Now showing items 1-6 of 6
The frequency of voluntary and involuntary autobiographical memories across the life span.
(Mem Cognit, 2009-07)
In the present study, ratings of the memory of an important event from the previous week on the frequency of voluntary and involuntary retrieval, belief in its accuracy, visual imagery, auditory imagery, setting, emotional ...
Life-narrative and word-cued autobiographical memories in centenarians: comparisons with 80-year-old control, depressed, and dementia groups.
Centenarians provided autobiographical memories to either a request for a life narrative or a request to produce autobiographical memories to cue words. Both methods produced distributions with childhood-amnesia, ...
Flashbulb memories and posttraumatic stress reactions across the life span: age-related effects of the German occupation of Denmark during World War II.
(Psychol Aging, 2006-03)
A representative sample of older Danes were interviewed about experiences from the German occupation of Denmark in World War II. The number of participants with flashbulb memories for the German invasion (1940) and capitulation ...
Life scripts help to maintain autobiographical memories of highly positive, but not highly negative, events.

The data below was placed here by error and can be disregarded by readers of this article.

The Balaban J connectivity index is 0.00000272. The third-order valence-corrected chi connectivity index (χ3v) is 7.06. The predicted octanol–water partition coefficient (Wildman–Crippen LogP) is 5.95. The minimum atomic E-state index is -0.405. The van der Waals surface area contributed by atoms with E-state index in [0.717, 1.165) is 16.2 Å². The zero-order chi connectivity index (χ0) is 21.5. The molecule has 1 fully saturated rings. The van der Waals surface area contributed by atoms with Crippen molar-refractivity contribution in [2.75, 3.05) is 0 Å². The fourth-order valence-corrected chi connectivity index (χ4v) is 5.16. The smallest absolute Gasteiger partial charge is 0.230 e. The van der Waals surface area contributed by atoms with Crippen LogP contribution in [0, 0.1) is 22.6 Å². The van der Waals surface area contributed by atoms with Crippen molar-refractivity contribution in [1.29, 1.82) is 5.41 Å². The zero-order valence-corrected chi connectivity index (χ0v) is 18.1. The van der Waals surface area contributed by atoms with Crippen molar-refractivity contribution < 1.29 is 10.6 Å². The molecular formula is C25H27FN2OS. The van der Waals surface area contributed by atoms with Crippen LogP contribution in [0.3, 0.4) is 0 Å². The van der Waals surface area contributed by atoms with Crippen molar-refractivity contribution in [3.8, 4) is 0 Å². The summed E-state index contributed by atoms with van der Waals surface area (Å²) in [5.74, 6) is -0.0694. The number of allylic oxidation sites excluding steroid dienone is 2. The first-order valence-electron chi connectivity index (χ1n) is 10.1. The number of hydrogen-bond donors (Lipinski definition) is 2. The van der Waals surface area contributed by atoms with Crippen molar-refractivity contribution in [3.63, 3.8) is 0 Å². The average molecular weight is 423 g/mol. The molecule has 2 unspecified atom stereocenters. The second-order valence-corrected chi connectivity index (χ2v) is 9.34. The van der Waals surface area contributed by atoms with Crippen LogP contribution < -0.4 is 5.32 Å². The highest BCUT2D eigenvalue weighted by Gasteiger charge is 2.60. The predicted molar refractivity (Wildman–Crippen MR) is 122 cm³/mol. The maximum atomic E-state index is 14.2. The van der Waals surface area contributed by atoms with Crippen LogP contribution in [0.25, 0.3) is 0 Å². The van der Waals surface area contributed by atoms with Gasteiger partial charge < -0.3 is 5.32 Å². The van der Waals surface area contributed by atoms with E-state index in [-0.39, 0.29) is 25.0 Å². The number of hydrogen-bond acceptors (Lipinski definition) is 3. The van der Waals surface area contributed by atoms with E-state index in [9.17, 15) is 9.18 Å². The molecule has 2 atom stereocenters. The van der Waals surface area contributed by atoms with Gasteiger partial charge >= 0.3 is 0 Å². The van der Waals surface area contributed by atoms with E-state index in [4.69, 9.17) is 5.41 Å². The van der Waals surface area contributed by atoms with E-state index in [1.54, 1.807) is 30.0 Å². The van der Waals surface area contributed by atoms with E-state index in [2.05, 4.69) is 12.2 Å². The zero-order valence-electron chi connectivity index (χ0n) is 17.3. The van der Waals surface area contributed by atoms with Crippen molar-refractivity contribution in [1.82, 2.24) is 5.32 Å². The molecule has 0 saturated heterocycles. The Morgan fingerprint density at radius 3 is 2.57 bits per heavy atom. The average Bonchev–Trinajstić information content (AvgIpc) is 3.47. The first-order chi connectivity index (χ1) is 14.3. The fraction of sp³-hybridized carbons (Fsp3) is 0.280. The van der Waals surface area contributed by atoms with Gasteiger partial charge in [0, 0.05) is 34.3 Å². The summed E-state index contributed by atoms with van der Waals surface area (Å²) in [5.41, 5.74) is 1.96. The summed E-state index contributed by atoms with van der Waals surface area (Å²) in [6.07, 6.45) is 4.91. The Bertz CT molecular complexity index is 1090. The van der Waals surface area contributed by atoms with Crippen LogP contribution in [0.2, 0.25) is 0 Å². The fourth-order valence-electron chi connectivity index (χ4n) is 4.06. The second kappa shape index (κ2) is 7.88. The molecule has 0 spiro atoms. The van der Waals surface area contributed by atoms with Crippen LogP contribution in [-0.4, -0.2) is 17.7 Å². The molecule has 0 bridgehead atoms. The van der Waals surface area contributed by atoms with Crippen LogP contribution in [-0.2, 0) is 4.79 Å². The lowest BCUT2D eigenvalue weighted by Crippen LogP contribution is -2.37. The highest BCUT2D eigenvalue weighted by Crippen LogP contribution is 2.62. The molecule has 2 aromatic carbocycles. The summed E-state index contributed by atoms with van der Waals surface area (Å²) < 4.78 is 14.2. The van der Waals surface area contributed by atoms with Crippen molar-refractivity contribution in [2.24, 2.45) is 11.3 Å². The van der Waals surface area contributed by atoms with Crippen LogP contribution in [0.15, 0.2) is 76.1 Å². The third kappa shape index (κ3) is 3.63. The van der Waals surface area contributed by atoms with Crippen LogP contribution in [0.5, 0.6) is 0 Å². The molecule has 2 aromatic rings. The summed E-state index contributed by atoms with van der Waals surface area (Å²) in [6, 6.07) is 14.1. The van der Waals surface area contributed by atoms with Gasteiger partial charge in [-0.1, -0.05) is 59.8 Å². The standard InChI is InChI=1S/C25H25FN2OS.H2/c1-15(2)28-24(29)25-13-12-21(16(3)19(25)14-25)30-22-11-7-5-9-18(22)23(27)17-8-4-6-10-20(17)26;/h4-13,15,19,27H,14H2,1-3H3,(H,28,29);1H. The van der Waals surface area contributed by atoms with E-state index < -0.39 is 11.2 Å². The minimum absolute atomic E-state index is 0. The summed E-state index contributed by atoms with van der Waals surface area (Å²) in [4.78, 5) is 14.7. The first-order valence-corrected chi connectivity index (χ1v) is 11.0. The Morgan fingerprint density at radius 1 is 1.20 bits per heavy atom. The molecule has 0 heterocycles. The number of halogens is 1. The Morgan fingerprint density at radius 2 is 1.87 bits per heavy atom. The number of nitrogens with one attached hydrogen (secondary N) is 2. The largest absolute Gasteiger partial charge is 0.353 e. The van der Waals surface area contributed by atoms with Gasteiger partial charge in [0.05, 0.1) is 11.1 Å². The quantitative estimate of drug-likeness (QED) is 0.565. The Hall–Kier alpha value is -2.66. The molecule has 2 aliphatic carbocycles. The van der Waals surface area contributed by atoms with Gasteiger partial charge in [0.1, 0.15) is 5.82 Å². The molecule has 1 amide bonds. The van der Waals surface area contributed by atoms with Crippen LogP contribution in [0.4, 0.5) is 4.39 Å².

(Mem Cognit, 2003-01)
A representative sample of 1,307 respondents between the ages of 20 and 94 was asked how old they were when they felt most afraid, most proud, most jealous, most in love, and most angry. They were also asked when they had ...
Cultural life scripts structure recall from autobiographical memory.
(Mem Cognit, 2004-04)
Three classes of evidence demonstrate the existence of life scripts, or culturally shared representations of the timing of major transitional life events. First, a reanalysis of earlier studies on age norms shows an increase ...
Emotionally charged autobiographical memories across the life span: the recall of happy, sad, traumatic, and involuntary memories.
(Psychology and aging, 2002-12)
A sample of 1,241 respondents between 20 and 93 years old were asked their age in their happiest, saddest, most traumatic, most important memory, and most recent involuntary memory. For older respondents, there was a clear ...